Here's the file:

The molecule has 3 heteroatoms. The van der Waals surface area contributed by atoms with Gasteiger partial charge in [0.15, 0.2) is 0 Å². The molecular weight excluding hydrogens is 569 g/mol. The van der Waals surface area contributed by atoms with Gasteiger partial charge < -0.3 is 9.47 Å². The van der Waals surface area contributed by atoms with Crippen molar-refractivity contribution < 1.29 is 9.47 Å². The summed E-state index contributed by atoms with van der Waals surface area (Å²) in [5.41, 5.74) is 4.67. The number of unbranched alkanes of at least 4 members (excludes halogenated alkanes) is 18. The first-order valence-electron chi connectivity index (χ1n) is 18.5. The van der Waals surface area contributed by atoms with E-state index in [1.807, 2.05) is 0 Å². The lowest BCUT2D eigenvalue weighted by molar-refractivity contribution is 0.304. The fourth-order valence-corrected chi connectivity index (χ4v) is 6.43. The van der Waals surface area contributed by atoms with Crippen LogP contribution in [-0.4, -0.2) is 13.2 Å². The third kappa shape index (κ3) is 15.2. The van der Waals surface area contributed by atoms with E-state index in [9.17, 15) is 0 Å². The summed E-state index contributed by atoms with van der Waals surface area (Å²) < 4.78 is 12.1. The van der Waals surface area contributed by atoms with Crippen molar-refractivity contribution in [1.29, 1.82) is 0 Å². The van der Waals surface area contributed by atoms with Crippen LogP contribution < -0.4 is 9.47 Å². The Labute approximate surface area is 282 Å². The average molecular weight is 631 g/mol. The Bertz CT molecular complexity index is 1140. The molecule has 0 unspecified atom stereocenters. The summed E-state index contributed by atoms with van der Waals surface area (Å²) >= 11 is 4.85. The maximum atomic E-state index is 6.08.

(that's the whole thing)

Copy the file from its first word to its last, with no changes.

The molecule has 3 heteroatoms. The van der Waals surface area contributed by atoms with Gasteiger partial charge in [0.15, 0.2) is 0 Å². The molecular weight excluding hydrogens is 569 g/mol. The van der Waals surface area contributed by atoms with Gasteiger partial charge < -0.3 is 9.47 Å². The van der Waals surface area contributed by atoms with Crippen molar-refractivity contribution < 1.29 is 9.47 Å². The summed E-state index contributed by atoms with van der Waals surface area (Å²) in [5.41, 5.74) is 4.67. The number of unbranched alkanes of at least 4 members (excludes halogenated alkanes) is 18. The first-order valence-electron chi connectivity index (χ1n) is 18.5. The van der Waals surface area contributed by atoms with E-state index in [1.807, 2.05) is 0 Å². The lowest BCUT2D eigenvalue weighted by molar-refractivity contribution is 0.304. The fourth-order valence-corrected chi connectivity index (χ4v) is 6.43. The van der Waals surface area contributed by atoms with Crippen LogP contribution in [-0.4, -0.2) is 13.2 Å². The third kappa shape index (κ3) is 15.2. The van der Waals surface area contributed by atoms with E-state index in [9.17, 15) is 0 Å². The summed E-state index contributed by atoms with van der Waals surface area (Å²) < 4.78 is 12.1. The van der Waals surface area contributed by atoms with Crippen molar-refractivity contribution in [1.29, 1.82) is 0 Å². The van der Waals surface area contributed by atoms with Crippen LogP contribution < -0.4 is 9.47 Å². The Labute approximate surface area is 282 Å². The average molecular weight is 631 g/mol. The Bertz CT molecular complexity index is 1140. The molecule has 0 unspecified atom stereocenters. The summed E-state index contributed by atoms with van der Waals surface area (Å²) >= 11 is 4.85. The maximum atomic E-state index is 6.08.